Compensation and Restitution
Restitution. The judge or the Parole Board may order a convicted defendant to repay you for losses suffered as a result of the crime. In order for the judge or Parole Board to know what losses you have suffered, you must have completed a Victim Impact Statement (VIS). A victim assistant will help you complete the VIS. However, some losses may be the kind that cannot be repaid. The defendant may have a limited ability to make monetary restitution (he may have no money, may be unemployable, or he may be in prison for many years). Therefore, restitution may not be complete.
Restitution payments may be stretched out over several years. Payments are not paid by the offender directly to the victim but are paid to the clerk of court or the SC Department of Probation, Parole, and Pardon Services who issues a restitution check.
The SC Victims Compensation Fund. A victim of a crime who has suffered some loss as the result of that crime may be eligible for compensation from the SC Victims Compensation Fund. The fund may provide benefits when someone has medical expenses, losses of earnings, counseling expenses, or (in death cases) funeral expenses, if those expenses are not covered by other sources. To qualify for compensation, one must report the crime to the police within 48 hours of its occurrence (if possible), cooperate with law enforcement and the Governors Office Division of Victim Assistance (DOVA), and complete an application (see Resources list). Your law enforcement or solicitors office victim assistant will be able to help you with your application.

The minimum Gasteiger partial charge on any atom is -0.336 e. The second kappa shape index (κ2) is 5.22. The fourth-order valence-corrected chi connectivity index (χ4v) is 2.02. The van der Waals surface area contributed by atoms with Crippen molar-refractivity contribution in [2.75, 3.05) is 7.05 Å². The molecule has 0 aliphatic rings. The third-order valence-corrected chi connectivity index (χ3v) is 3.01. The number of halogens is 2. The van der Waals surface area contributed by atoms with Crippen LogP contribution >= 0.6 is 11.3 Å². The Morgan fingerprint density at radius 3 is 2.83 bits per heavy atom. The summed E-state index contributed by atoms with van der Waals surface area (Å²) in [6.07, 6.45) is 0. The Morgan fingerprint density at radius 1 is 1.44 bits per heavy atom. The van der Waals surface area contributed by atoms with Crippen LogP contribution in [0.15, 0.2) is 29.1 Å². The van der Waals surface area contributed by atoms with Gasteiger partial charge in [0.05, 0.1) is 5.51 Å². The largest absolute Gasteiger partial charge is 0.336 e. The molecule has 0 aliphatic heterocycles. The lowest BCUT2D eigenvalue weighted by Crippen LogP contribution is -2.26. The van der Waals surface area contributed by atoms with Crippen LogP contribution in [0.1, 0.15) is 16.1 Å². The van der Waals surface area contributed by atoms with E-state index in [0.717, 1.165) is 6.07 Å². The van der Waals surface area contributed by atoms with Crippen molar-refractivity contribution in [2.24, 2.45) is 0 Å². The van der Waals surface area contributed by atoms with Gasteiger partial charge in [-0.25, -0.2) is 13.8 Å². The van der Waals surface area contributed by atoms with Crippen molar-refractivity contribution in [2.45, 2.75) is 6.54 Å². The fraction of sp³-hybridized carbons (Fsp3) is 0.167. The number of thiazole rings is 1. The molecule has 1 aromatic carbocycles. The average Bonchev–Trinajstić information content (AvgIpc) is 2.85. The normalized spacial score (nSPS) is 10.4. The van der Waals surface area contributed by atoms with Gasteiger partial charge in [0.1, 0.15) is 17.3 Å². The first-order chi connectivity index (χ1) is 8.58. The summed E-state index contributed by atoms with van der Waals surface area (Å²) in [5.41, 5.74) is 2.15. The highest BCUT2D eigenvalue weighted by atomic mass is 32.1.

To receive funds the loss must exceed $100. As of July 1, 1996, the maximum allowable compensation for funeral expenses is $4,000, for any one claim is $15,000, and for extreme cases the maximum is $25,000.
Suing the defendant. In addition to going through the criminal court process, you may consider suing the defendant for damages. This takes place in civil court. These matters are heard at your county courthouse, probably the same place the criminal trial did or will take place, but in a somewhat different kind of trial. In order to determine whether or not you should sue, you will need to discuss the matter with the attorney of your choice.
Victims have a right:
Victims and prosecution witnesses have a responsibility:
A victim, in order to receive restitution:
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